Monday, 14 September 2015

How Making Comics Can be Like Working in Film

I had mentioned doing a post along these lines briefly on Twitter last week, so here it is -

Working in film as a freelance sound mixer means that I have encountered jobs of a variety of budgets, levels of professionalism, genre, style, format, technique, etc etc. It also means that sometimes I encounter those words dreaded by both film technicians and comic book creators alike - jobs that are "good for exposure"

I see a lot of artists and creators who quite rightly rally against this as an idea, and I am incredibly pro people getting paid for the work that they have done. I am, after all, a member of a union.

I have, however, realized that there have been several occasions where I have taken jobs where the pay wasn't great, or even non-existant, for a number of reasons, and it got me thinking about the similarities, the differences, and why "for exposure" can often be the wrong way of thinking of these things.

One thing I would point out now is that, as a technician working in a union environment, a lot of the negotiation work has been done for me - I have benefits and wage levels set out by the union, which helps when making some decisions.

It wasn't always the case, though. In the UK, where I started, and in the world of non-union movie making, there was a lot of job to job negotiations that went on.

When I was first starting to make the move up the ranks in sound, trying to get more work and experience as a mixer, there were a few options open to me. I could do work for experience (sometimes referred to as 'copy and credit' work - that is, you don't get paid, but you do get a credit on the project, and sometimes even a copy), I could do lower budget work, or I could cold call and sit and hope and pray and wait and sit and hope and... you get the idea.

A lot of work in these areas is short (sometimes shot over weekends, or just a couple of days, or a handful of weeks at most), and they do give a great arena in which to learn ones trade.

But even short projects in film take up a lot of time. 12 hour days are pretty much the norm. Often it is a lot more.

I used to have three rules for taking on such work - especially the short movies - and they served me pretty well;

A) Was the movie being shot on film? The thinking behind this was that film was expensive, and so it lent itself a level of discipline and professionalism that many films shot digitally lacked.
B) Was the equipment being paid for? Sound equipment is not cheap. And it gets worn out when being used. Makes sense that these costs should be covered at least somewhat.
C) Did I know anyone producing/directing/working on it? It just helps to have a friendly face sometimes!

If one of the three were covered, I'd think about it. Two of the three, I'd do it if available. All three, and I'd be more than happy to do it.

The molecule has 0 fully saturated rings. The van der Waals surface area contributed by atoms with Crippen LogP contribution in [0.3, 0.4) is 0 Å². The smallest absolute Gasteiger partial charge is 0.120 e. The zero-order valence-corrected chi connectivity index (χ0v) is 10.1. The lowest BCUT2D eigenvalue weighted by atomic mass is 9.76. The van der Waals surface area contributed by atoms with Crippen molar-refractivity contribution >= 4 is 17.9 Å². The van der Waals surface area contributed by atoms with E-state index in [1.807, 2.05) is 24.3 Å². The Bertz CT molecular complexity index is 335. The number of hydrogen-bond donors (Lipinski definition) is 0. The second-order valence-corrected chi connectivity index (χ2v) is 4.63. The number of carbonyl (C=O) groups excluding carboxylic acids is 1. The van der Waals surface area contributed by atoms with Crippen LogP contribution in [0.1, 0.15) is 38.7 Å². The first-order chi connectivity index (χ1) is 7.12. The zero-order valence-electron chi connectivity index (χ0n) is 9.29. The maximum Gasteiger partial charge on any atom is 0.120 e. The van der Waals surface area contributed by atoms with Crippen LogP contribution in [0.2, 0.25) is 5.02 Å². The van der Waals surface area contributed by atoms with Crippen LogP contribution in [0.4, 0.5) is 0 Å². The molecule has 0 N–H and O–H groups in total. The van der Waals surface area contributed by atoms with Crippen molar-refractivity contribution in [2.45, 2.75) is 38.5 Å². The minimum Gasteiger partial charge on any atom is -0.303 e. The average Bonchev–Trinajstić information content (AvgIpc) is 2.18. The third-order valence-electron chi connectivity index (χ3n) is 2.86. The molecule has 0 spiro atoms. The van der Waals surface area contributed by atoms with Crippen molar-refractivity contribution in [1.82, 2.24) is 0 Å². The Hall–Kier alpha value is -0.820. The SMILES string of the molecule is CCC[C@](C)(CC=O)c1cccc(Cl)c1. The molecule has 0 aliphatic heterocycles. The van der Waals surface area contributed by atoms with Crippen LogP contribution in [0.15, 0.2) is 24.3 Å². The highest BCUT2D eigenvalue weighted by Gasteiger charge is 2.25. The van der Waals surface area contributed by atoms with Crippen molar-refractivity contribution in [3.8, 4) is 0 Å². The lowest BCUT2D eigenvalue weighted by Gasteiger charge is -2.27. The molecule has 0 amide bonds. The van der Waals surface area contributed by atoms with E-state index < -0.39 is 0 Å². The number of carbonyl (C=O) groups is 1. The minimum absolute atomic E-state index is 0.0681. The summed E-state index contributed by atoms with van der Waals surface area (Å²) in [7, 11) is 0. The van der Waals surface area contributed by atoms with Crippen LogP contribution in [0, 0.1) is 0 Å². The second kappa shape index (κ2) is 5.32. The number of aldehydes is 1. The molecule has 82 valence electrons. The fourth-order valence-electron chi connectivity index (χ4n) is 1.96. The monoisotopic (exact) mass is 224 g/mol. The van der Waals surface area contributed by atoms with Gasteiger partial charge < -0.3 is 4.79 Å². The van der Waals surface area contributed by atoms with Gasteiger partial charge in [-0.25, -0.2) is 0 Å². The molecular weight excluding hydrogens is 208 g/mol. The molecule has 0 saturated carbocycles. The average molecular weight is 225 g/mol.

With lower budget movies I would make decisions job to job, but there was of course a time when I would say yes to most things because I really needed to build my credits. However, as time went on, I was in a better position to say yes to those projects that I found interesting, or thought I would learn something from doing.

Some jobs are great for the experience, terrible for the bank balance.

I still did the job though.

Here's another rule I've always had - if you agree to do a job, have made it through the negotiations for the rates, the perimeters, the rules of the engagement, then you've agreed to do the job. No complaining about the rates, no moaning about the pay.

Here's where I think a different approach to comics would work, along the lines of film work, and were some fluidity in approach could help -

Film rates are determined by the budgets of the projects. In the union world I work in they are set within tiers, project budgets determine the rates one will be getting from job to job.

Non-union or even what are called 'tier zero' are negotiated at the point of the job, and can vary wildly.

I think some people would do well to approach comic work in the same way. Consider working on the big two company books as high end, full rate, or scale, productions. Do the work for the pay (and chances are you will get higher readership - in the same way that if I work on a big budget movie, more people will more than likely see it) and also be expected to have more asked of you.

Working on a professional publishers project for hire that is not one of the big two? Treat it like a medium budget or lower tiered movie. You won't get as much pay, you won't get as much exposure, but you'll still learn something about your craft. If it works for you, do it.

Working on an indie or self published project? Treat it like a non-union project. Negotiate a rate that works for you (even if it is free). Set the perimeters (length of time you are willing to set aside for the project). Establish the rules. Maybe even come up with a three rule system (will it be printed or digitally released? Will it cover expenses and material costs? Do I know the person I'll be working with?)

The great thing about this is that if you establish rules, you leave yourself able to walk from a project that doesn't feel right when the rules are transgressed. And, if all goes well, you still learn something about your craft.

And that's the thing here - and where I think calling it exposure isn't great - each project teaches us something new, and that is invaluable.